Well known rights advocate, celebrated criminal attorney and Harvard law Professor Alan Dershowitz is under attack. An under-age girl claimed in court proceedings that she had sexual relations with him while she was a held as a “sex slave” by businessman Jeffrey Epstein. Mr. Dershowitz, who is truly a master of media, knows all too well that the court of public opinion works much more quickly than the court of law; and he is not wasting any time firing back at his accuser.
Time will tell whether or not he is guilty, but his character will be hurt regardless. Media—and the public—are drawn to allegations such as these, whether they are true or not.
I do not know him personally, but I have never been fond of Professor Dershowitz. I also do not believe he is an effective spokesman for Israel or the Jewish people. He talks of being Pro-Israel and Pro-Palestinian—a hard balance at best; and he advocates for discrimination against Jews when he proclaims that Jews should not live in Hebron.
Furthermore, he has been an outspoken advocate for President Obama, who has been a disaster for both America and Israel. Mr. Dershowitz, to me, is no more than a well-spoken uber-liberal American Jew. I find that he is always about what is good for Alan Dershowitz. That said, he deserves, as does anyone else accused of a misdeed, the benefit of the doubt. But not for the reasons he, and some of his most vocal supporters, suggest.
As CEO of a major independent PR Agency, I find his claims, as well as those of his supporters on these pages implying that accusations against Dershowitz are about Anti-Semitism, or are somehow a Jewish issue, to be absurd. Whether they are found to be true or not, this is simply not a Jewish issue.
When Bernie Madoff was arrested, I wrote at the time that “I don’t believe that the “Jewish Brand” was affected in any way by the Madoff scheme. The Madoff family is a clan of crooks – of which every race, religion and people has, and the Jewish people are no different. America is well beyond the Anti-Semitism of the USA of Henry Ford.” And that was true. Mr. Madoff was a crook and a Jew. But there was nothing particularly Jewish about his crookedness and he did not represent the Jews.
The Jerusalem Post reported that Dershowitz claimed Anti-Semites and anti-Israel “zealots” are having a field day over sexual abuse allegations leveled against him. He said, “The anti-Semites are crawling out from under their rocks, they are loving this. And the anti-Israel zealots are loving this.” These allegations are inappropriate and wrong, just as he claims those against him are.
Of course, because of the nature of who he is, those clients he has represented, and what he has been outspoken on, he has accumulated a decent sized following of haters. So, using the anti-Semitic messages he is said to have been receiving, of which he has certainly received many throughout his career prior to these allegations, is smart PR. Sympathy does help when you are accused of rape.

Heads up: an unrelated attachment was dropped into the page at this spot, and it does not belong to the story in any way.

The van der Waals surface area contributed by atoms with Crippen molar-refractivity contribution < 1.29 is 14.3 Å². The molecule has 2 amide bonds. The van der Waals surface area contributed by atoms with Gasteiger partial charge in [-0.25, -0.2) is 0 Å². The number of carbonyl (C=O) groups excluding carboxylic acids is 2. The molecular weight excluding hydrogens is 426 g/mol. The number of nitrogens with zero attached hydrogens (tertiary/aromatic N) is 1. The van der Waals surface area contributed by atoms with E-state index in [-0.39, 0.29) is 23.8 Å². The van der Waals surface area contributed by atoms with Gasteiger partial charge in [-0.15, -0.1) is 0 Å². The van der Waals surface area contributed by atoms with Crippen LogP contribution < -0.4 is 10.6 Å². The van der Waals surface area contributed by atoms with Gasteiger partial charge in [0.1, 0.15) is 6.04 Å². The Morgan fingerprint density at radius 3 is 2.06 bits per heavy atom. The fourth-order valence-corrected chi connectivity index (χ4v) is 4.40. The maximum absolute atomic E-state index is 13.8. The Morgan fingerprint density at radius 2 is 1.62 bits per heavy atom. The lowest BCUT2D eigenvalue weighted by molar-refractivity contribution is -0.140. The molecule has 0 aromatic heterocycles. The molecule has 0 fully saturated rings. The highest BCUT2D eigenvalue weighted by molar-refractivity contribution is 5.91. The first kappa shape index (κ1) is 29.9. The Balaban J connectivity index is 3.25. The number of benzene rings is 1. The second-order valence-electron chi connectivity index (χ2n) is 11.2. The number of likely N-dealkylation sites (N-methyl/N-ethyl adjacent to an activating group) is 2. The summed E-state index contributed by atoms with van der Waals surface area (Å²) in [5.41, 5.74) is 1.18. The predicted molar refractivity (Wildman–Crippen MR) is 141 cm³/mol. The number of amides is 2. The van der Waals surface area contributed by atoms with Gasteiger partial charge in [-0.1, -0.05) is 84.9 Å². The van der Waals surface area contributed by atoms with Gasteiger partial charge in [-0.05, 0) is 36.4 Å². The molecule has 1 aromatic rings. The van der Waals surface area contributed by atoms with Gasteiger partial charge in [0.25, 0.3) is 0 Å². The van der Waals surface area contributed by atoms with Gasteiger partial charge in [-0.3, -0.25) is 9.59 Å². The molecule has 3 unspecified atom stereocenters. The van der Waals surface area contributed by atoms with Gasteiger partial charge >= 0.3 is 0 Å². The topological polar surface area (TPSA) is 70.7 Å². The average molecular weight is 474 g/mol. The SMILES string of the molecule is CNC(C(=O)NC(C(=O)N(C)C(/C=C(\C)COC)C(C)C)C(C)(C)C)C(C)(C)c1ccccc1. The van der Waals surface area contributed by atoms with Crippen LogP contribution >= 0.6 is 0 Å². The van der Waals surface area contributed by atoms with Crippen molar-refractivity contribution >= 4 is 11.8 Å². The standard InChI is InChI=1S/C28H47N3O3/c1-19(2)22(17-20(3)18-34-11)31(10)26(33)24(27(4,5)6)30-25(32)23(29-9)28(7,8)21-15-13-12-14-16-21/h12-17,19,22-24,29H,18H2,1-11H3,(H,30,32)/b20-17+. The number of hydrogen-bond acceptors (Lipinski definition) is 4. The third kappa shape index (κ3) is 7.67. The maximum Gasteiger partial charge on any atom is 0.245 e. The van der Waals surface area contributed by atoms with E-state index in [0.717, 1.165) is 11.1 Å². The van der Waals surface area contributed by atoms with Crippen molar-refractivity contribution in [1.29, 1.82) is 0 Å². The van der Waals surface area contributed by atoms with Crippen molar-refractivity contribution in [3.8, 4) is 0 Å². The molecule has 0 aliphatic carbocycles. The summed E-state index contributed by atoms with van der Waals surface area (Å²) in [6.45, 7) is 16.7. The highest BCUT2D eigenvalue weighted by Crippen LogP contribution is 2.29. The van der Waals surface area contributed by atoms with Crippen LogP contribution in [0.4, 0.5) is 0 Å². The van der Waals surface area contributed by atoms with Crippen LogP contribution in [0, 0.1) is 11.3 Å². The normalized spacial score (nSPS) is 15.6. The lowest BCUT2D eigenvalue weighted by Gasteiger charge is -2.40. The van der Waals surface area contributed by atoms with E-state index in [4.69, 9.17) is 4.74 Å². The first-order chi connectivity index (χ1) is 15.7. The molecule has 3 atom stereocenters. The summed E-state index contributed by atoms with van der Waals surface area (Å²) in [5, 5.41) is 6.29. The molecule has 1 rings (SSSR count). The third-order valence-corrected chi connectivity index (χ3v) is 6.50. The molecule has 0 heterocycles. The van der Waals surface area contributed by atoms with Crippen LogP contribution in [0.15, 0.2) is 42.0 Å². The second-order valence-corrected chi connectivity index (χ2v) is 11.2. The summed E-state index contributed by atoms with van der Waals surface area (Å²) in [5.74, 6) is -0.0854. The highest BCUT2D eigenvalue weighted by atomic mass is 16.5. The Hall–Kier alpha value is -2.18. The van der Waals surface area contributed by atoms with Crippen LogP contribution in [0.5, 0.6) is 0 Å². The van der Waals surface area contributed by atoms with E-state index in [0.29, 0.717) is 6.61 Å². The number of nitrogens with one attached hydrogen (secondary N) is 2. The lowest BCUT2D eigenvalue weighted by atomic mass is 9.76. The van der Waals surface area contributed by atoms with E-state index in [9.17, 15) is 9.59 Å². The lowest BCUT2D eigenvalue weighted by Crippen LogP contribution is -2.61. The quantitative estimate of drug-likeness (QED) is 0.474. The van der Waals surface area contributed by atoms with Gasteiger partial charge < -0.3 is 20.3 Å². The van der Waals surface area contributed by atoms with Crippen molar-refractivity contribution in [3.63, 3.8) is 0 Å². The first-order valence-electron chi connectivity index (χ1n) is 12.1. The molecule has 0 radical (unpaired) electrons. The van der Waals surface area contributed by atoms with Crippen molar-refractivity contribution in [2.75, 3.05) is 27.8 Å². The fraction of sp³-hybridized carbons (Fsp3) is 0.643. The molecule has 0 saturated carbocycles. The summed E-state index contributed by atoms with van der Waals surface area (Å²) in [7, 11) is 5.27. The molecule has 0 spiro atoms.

Yet, Dershowitz’s assertion that Jews should support him, such as telling the Jerusalem Post, “I’m not only defending myself here but I am defending other values as well. I am defending the values that I have represented and stood for, for so many years” is, frankly, offensive.
Maybe the values people are offended by include the fact that he spoke warmly of Michael Jackson, a child molester, or that he served on the O.J. Simpson dream team that saw to the acquittal of an “alleged” double homicide suspect.
And then there are the many in the Jewish community who disagree with his viewpoints on our people. He is wrong to support a Palestinian State, and other Jewish believers differ from his viewpoint that is highly “skeptical about the Torah’s divine origins.” As Mitchell Bard, an American foreign policy expert and author has said, Mr. Dershowitz has suggested that “Jews should be more like Quakers who are ‘less concerned about mixed marriages, more willing to share their message without conditions or conversions, more confident that they have something positive to offer in the marketplace of ideas.’” Controversial ideas at best.
Like I said before, I have no idea whether Alan Dershowitz is guilty, and he should be given the same benefits that the American justice system guarantees to all. I simply know that defending him is not and should not be a Jewish issue.
As a proud Jew, I find the argument that he should be protected because of his Jewishness to be despicable.
CORRECTION: An earlier version of this story implied that Mr. Dershowitz represented Michael Jackson and got him “off the hook.” In fact, Mr. Dershowitz did not represent Mr. Jackson, though he had, according to the Chicago Tribune, “voiced support for Jackson.” The Observer regrets the error.
Ronn Torossian is an entrepreneur & author.